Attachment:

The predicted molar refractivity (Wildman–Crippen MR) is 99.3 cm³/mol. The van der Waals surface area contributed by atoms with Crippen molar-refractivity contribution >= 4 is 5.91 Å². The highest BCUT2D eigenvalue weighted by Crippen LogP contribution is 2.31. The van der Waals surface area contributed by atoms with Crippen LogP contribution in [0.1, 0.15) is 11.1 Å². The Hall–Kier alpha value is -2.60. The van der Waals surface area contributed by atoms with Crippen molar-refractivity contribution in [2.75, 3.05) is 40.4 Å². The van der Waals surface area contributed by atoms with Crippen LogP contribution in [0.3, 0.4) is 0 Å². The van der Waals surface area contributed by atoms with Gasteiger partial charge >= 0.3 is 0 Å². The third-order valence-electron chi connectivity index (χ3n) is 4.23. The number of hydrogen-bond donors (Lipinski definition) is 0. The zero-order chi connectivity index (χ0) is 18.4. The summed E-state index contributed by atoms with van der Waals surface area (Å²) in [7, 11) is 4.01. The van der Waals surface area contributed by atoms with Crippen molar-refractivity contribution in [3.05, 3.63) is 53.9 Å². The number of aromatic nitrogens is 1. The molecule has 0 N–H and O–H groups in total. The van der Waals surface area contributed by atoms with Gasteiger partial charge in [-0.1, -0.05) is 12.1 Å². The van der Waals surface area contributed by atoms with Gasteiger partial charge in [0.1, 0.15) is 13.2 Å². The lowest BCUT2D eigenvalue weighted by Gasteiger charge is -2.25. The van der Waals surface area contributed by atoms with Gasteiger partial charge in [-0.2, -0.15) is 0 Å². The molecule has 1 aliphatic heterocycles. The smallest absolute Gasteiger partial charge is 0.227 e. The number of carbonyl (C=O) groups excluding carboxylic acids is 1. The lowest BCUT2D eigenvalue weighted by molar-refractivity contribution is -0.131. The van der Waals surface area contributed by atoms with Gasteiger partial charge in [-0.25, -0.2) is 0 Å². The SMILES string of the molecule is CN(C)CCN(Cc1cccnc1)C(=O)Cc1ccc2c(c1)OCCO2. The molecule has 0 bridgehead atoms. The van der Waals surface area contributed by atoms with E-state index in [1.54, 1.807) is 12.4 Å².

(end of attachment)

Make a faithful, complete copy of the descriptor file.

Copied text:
The predicted molar refractivity (Wildman–Crippen MR) is 99.3 cm³/mol. The van der Waals surface area contributed by atoms with Crippen molar-refractivity contribution >= 4 is 5.91 Å². The highest BCUT2D eigenvalue weighted by Crippen LogP contribution is 2.31. The van der Waals surface area contributed by atoms with Crippen LogP contribution in [0.1, 0.15) is 11.1 Å². The Hall–Kier alpha value is -2.60. The van der Waals surface area contributed by atoms with Crippen molar-refractivity contribution in [2.75, 3.05) is 40.4 Å². The van der Waals surface area contributed by atoms with Crippen LogP contribution in [0.3, 0.4) is 0 Å². The van der Waals surface area contributed by atoms with Gasteiger partial charge >= 0.3 is 0 Å². The third-order valence-electron chi connectivity index (χ3n) is 4.23. The number of hydrogen-bond donors (Lipinski definition) is 0. The zero-order chi connectivity index (χ0) is 18.4. The summed E-state index contributed by atoms with van der Waals surface area (Å²) in [7, 11) is 4.01. The van der Waals surface area contributed by atoms with Crippen molar-refractivity contribution in [3.05, 3.63) is 53.9 Å². The number of aromatic nitrogens is 1. The molecule has 0 N–H and O–H groups in total. The van der Waals surface area contributed by atoms with Gasteiger partial charge in [-0.1, -0.05) is 12.1 Å². The van der Waals surface area contributed by atoms with Gasteiger partial charge in [0.1, 0.15) is 13.2 Å². The lowest BCUT2D eigenvalue weighted by Gasteiger charge is -2.25. The van der Waals surface area contributed by atoms with Gasteiger partial charge in [-0.2, -0.15) is 0 Å². The molecule has 1 aliphatic heterocycles. The smallest absolute Gasteiger partial charge is 0.227 e. The number of carbonyl (C=O) groups excluding carboxylic acids is 1. The lowest BCUT2D eigenvalue weighted by molar-refractivity contribution is -0.131. The van der Waals surface area contributed by atoms with Gasteiger partial charge in [-0.25, -0.2) is 0 Å². The SMILES string of the molecule is CN(C)CCN(Cc1cccnc1)C(=O)Cc1ccc2c(c1)OCCO2. The molecule has 0 bridgehead atoms. The van der Waals surface area contributed by atoms with E-state index in [1.54, 1.807) is 12.4 Å².